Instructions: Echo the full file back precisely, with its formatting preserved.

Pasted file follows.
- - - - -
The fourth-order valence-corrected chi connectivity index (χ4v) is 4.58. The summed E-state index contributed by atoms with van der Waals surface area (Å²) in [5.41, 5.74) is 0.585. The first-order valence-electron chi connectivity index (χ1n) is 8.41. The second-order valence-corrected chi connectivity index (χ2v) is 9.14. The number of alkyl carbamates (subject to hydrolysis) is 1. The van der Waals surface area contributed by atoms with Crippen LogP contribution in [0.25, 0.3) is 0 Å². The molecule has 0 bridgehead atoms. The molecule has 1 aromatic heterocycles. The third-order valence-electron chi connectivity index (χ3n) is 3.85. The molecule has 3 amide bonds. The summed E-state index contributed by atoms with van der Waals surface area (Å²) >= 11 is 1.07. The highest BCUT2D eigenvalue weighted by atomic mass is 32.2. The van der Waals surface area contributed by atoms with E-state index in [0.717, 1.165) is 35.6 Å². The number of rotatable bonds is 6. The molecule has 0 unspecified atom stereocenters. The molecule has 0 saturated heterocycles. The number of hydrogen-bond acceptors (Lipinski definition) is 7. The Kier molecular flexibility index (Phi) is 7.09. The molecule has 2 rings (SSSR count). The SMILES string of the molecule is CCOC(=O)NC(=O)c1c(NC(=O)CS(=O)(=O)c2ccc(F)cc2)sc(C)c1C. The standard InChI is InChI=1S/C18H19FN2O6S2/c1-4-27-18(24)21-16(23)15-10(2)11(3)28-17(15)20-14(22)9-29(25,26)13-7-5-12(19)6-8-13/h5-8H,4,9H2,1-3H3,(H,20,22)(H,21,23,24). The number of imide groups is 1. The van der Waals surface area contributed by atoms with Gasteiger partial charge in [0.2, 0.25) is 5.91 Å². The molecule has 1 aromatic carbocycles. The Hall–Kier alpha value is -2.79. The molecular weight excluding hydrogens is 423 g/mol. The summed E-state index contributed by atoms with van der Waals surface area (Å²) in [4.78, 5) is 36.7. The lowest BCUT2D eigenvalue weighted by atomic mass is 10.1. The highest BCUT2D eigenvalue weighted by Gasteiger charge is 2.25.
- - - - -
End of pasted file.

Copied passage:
The fourth-order valence-corrected chi connectivity index (χ4v) is 4.58. The summed E-state index contributed by atoms with van der Waals surface area (Å²) in [5.41, 5.74) is 0.585. The first-order valence-electron chi connectivity index (χ1n) is 8.41. The second-order valence-corrected chi connectivity index (χ2v) is 9.14. The number of alkyl carbamates (subject to hydrolysis) is 1. The van der Waals surface area contributed by atoms with Crippen LogP contribution in [0.25, 0.3) is 0 Å². The molecule has 0 bridgehead atoms. The molecule has 1 aromatic heterocycles. The third-order valence-electron chi connectivity index (χ3n) is 3.85. The molecule has 3 amide bonds. The summed E-state index contributed by atoms with van der Waals surface area (Å²) >= 11 is 1.07. The highest BCUT2D eigenvalue weighted by atomic mass is 32.2. The van der Waals surface area contributed by atoms with E-state index in [0.717, 1.165) is 35.6 Å². The number of rotatable bonds is 6. The molecule has 0 unspecified atom stereocenters. The molecule has 0 saturated heterocycles. The number of hydrogen-bond acceptors (Lipinski definition) is 7. The Kier molecular flexibility index (Phi) is 7.09. The molecule has 2 rings (SSSR count). The SMILES string of the molecule is CCOC(=O)NC(=O)c1c(NC(=O)CS(=O)(=O)c2ccc(F)cc2)sc(C)c1C. The standard InChI is InChI=1S/C18H19FN2O6S2/c1-4-27-18(24)21-16(23)15-10(2)11(3)28-17(15)20-14(22)9-29(25,26)13-7-5-12(19)6-8-13/h5-8H,4,9H2,1-3H3,(H,20,22)(H,21,23,24). The number of imide groups is 1. The van der Waals surface area contributed by atoms with Gasteiger partial charge in [0.2, 0.25) is 5.91 Å². The molecule has 1 aromatic carbocycles. The Hall–Kier alpha value is -2.79. The molecular weight excluding hydrogens is 423 g/mol. The summed E-state index contributed by atoms with van der Waals surface area (Å²) in [4.78, 5) is 36.7. The lowest BCUT2D eigenvalue weighted by atomic mass is 10.1. The highest BCUT2D eigenvalue weighted by Gasteiger charge is 2.25.